Five years later, when our Sam Levin reported about the DFD diversity issue, the situation was still the subject of controversy. Levin's post begins like so:
Out of 32 assistant chiefs currently working in the Denver Fire Department, one is black, four are Hispanic and there are no females. Of 62 captains below them, six are black, and three of those are eligible to retire in coming years. The consequence of these numbers according to some members? As individuals move up in the ranks, the department is on track to have a striking lack of diversity in its top leadership.
One white official has labeled this problem "institutional racism" in an internal letter — though the chief of the department maintains that he and the city are committed to diversity in recruitment and promotions.
Johnson was on the force through these periods, serving a total of 21 years prior to his sacking. Along the way, CBS4 reveals that he received "two verbal reprimands and one written reprimand. In 2010 he was ordered to undergo a psychological evaluation and a performance improvement plan for anger issues. In 2011, Johnson participated in mediation over an insubordination violation."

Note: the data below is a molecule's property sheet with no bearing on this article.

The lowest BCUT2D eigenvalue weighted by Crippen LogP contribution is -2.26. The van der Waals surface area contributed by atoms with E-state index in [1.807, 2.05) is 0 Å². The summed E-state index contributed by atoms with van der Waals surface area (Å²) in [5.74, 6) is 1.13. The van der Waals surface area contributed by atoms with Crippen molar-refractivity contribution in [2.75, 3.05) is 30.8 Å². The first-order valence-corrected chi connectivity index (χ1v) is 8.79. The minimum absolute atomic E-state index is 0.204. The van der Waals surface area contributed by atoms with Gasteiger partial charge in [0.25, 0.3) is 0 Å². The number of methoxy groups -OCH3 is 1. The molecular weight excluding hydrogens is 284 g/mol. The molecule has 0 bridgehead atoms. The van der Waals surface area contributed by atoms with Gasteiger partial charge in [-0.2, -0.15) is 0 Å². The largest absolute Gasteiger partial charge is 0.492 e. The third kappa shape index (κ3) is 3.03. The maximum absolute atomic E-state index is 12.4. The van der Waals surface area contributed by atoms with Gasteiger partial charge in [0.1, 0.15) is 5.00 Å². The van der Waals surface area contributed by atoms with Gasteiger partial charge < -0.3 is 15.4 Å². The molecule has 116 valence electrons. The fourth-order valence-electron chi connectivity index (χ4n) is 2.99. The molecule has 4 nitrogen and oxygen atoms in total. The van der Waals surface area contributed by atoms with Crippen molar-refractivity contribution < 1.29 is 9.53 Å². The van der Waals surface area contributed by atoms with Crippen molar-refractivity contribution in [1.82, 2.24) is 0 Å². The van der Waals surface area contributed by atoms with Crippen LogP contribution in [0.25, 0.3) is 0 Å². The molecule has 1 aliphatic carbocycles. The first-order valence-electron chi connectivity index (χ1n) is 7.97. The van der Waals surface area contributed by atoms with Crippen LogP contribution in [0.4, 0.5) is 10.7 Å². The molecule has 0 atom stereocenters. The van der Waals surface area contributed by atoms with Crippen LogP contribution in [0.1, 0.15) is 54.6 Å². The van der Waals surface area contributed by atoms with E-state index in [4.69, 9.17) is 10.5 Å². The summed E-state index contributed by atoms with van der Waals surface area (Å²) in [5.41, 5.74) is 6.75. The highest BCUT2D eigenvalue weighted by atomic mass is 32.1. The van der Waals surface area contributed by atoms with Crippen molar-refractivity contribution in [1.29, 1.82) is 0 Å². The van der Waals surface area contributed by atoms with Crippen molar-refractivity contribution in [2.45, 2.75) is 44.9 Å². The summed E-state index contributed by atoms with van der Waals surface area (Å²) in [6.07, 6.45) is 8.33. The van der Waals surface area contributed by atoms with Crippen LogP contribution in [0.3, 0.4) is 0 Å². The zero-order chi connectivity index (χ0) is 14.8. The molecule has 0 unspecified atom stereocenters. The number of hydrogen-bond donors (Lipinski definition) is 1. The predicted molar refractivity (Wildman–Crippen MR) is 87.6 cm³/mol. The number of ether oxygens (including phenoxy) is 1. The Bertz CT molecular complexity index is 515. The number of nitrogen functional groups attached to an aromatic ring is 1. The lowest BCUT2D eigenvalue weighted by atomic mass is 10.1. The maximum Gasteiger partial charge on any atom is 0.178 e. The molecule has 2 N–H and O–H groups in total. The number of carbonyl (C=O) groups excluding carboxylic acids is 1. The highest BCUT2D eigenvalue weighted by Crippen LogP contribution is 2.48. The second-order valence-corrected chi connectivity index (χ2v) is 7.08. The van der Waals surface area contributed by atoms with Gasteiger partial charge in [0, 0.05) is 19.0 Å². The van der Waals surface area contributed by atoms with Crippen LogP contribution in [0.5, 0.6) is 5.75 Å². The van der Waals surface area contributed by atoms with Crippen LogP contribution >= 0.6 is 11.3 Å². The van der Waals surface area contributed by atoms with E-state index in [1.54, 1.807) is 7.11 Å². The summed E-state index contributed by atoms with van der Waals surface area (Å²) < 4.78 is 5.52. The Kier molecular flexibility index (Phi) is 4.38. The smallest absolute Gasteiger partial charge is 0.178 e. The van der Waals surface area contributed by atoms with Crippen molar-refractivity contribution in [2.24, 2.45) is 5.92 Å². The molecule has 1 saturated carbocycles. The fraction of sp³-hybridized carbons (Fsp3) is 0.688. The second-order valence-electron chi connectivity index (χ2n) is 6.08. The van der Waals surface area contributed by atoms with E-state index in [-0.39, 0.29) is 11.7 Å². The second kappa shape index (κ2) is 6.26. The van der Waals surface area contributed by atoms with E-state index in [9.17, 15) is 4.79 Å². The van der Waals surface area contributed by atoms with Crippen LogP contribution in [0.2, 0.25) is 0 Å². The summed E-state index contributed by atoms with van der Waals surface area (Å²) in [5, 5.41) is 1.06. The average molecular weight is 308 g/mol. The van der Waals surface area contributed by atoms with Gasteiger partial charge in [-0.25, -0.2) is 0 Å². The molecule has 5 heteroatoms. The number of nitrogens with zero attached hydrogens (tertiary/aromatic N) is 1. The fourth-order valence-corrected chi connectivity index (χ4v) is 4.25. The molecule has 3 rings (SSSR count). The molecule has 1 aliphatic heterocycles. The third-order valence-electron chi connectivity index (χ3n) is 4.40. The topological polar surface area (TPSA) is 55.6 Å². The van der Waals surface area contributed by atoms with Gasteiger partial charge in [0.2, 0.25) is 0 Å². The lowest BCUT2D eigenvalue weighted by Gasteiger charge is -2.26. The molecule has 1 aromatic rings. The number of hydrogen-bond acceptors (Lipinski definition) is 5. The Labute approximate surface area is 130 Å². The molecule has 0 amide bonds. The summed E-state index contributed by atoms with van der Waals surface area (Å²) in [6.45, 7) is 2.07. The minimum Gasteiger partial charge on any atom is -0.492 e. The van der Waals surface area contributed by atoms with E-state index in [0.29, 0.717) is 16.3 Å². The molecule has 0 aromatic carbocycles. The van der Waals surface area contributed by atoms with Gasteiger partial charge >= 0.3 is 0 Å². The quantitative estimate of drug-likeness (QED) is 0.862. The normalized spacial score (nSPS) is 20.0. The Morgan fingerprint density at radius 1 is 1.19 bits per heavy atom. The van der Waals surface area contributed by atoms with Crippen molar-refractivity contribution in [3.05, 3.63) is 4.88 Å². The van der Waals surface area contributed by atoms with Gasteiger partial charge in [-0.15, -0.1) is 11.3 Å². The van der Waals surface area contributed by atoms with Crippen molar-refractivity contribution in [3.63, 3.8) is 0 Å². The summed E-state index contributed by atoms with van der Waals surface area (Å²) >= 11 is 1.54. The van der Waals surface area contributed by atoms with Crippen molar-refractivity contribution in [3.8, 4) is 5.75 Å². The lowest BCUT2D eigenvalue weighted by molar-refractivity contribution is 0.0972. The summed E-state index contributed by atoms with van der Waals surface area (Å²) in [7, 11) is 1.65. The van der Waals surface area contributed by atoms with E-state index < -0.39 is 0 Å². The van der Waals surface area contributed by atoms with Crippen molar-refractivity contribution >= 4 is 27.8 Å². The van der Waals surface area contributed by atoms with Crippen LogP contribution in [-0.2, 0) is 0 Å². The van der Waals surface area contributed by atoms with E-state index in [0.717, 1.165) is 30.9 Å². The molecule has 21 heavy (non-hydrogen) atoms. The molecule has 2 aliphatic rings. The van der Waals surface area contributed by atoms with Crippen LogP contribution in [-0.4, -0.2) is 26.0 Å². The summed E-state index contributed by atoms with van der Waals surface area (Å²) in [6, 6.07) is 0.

During an interview conducted as part of the investigation that led to his termination, Johnson addressed this issue head-on. "I don't want the angry-black-man thing every time I raise my voice, every time I say something," he stressed. However, he continued to speak up about racial issues, and he believes his comments ultimately led his superiors to find a way to give him the boot.